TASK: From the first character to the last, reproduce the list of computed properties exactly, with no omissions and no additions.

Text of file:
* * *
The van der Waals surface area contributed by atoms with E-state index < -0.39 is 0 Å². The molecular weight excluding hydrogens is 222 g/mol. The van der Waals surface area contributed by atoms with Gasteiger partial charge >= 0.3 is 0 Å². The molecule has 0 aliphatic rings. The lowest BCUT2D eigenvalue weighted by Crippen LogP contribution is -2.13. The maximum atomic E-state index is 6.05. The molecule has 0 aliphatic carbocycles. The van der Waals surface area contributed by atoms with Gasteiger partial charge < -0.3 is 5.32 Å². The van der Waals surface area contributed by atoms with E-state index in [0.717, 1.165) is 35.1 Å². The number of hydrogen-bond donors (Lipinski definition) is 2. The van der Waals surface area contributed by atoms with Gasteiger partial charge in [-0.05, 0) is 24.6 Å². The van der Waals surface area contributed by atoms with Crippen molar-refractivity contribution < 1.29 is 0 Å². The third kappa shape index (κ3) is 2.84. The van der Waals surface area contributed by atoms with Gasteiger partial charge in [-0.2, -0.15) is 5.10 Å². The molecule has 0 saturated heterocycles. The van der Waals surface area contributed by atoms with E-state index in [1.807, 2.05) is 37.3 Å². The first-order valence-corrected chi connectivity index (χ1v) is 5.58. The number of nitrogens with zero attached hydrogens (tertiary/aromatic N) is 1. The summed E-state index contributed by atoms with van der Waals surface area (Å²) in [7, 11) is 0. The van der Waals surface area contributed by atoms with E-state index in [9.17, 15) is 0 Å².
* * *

The van der Waals surface area contributed by atoms with E-state index < -0.39 is 0 Å². The molecular weight excluding hydrogens is 222 g/mol. The van der Waals surface area contributed by atoms with Gasteiger partial charge >= 0.3 is 0 Å². The molecule has 0 aliphatic rings. The lowest BCUT2D eigenvalue weighted by Crippen LogP contribution is -2.13. The maximum atomic E-state index is 6.05. The molecule has 0 aliphatic carbocycles. The van der Waals surface area contributed by atoms with Gasteiger partial charge < -0.3 is 5.32 Å². The van der Waals surface area contributed by atoms with E-state index in [0.717, 1.165) is 35.1 Å². The number of hydrogen-bond donors (Lipinski definition) is 2. The van der Waals surface area contributed by atoms with Gasteiger partial charge in [-0.05, 0) is 24.6 Å². The van der Waals surface area contributed by atoms with Crippen molar-refractivity contribution < 1.29 is 0 Å². The third kappa shape index (κ3) is 2.84. The van der Waals surface area contributed by atoms with Gasteiger partial charge in [-0.2, -0.15) is 5.10 Å². The molecule has 0 saturated heterocycles. The van der Waals surface area contributed by atoms with E-state index in [1.807, 2.05) is 37.3 Å². The first-order valence-corrected chi connectivity index (χ1v) is 5.58. The number of nitrogens with zero attached hydrogens (tertiary/aromatic N) is 1. The summed E-state index contributed by atoms with van der Waals surface area (Å²) in [7, 11) is 0. The van der Waals surface area contributed by atoms with E-state index in [9.17, 15) is 0 Å².